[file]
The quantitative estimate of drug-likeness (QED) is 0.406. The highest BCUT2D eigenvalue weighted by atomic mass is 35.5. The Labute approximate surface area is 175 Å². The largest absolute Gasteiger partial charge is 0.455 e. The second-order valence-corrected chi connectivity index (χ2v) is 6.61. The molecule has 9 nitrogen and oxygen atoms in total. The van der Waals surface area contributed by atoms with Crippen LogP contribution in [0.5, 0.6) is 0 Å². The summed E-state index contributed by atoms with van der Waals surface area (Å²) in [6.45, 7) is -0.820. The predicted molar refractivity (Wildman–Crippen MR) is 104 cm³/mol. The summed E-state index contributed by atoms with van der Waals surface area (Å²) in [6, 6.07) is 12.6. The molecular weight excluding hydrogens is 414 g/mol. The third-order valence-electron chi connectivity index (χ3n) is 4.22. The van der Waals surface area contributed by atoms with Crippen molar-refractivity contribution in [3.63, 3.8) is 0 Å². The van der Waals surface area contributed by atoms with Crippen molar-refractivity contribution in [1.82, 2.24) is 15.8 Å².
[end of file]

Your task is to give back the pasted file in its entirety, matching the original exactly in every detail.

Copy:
The quantitative estimate of drug-likeness (QED) is 0.406. The highest BCUT2D eigenvalue weighted by atomic mass is 35.5. The Labute approximate surface area is 175 Å². The largest absolute Gasteiger partial charge is 0.455 e. The second-order valence-corrected chi connectivity index (χ2v) is 6.61. The molecule has 9 nitrogen and oxygen atoms in total. The van der Waals surface area contributed by atoms with Crippen LogP contribution in [0.5, 0.6) is 0 Å². The summed E-state index contributed by atoms with van der Waals surface area (Å²) in [6.45, 7) is -0.820. The predicted molar refractivity (Wildman–Crippen MR) is 104 cm³/mol. The summed E-state index contributed by atoms with van der Waals surface area (Å²) in [6, 6.07) is 12.6. The molecular weight excluding hydrogens is 414 g/mol. The third-order valence-electron chi connectivity index (χ3n) is 4.22. The van der Waals surface area contributed by atoms with Crippen molar-refractivity contribution in [3.63, 3.8) is 0 Å². The van der Waals surface area contributed by atoms with Crippen molar-refractivity contribution in [1.82, 2.24) is 15.8 Å².